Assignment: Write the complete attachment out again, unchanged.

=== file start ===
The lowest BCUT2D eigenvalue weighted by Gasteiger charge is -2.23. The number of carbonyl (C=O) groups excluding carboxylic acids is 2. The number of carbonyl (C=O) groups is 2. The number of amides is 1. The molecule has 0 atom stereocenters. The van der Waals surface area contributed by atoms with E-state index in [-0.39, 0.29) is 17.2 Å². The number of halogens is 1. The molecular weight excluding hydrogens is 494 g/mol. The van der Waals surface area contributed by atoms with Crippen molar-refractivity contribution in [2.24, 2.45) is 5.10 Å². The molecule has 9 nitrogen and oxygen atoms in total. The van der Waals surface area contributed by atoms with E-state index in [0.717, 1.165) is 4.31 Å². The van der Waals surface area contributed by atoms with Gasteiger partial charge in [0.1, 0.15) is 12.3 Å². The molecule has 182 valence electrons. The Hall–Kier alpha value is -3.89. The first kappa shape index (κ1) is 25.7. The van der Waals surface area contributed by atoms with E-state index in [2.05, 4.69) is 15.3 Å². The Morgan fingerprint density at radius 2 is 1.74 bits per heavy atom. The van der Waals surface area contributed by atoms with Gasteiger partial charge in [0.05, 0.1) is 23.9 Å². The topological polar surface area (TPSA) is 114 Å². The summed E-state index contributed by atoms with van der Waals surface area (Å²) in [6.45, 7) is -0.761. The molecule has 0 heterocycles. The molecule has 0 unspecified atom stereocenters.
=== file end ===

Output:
The lowest BCUT2D eigenvalue weighted by Gasteiger charge is -2.23. The number of carbonyl (C=O) groups excluding carboxylic acids is 2. The number of carbonyl (C=O) groups is 2. The number of amides is 1. The molecule has 0 atom stereocenters. The van der Waals surface area contributed by atoms with E-state index in [-0.39, 0.29) is 17.2 Å². The number of halogens is 1. The molecular weight excluding hydrogens is 494 g/mol. The van der Waals surface area contributed by atoms with Crippen molar-refractivity contribution in [2.24, 2.45) is 5.10 Å². The molecule has 9 nitrogen and oxygen atoms in total. The van der Waals surface area contributed by atoms with E-state index in [0.717, 1.165) is 4.31 Å². The van der Waals surface area contributed by atoms with Gasteiger partial charge in [0.1, 0.15) is 12.3 Å². The molecule has 182 valence electrons. The Hall–Kier alpha value is -3.89. The first kappa shape index (κ1) is 25.7. The van der Waals surface area contributed by atoms with E-state index in [2.05, 4.69) is 15.3 Å². The Morgan fingerprint density at radius 2 is 1.74 bits per heavy atom. The van der Waals surface area contributed by atoms with Gasteiger partial charge in [0.05, 0.1) is 23.9 Å². The topological polar surface area (TPSA) is 114 Å². The summed E-state index contributed by atoms with van der Waals surface area (Å²) in [6.45, 7) is -0.761. The molecule has 0 heterocycles. The molecule has 0 unspecified atom stereocenters.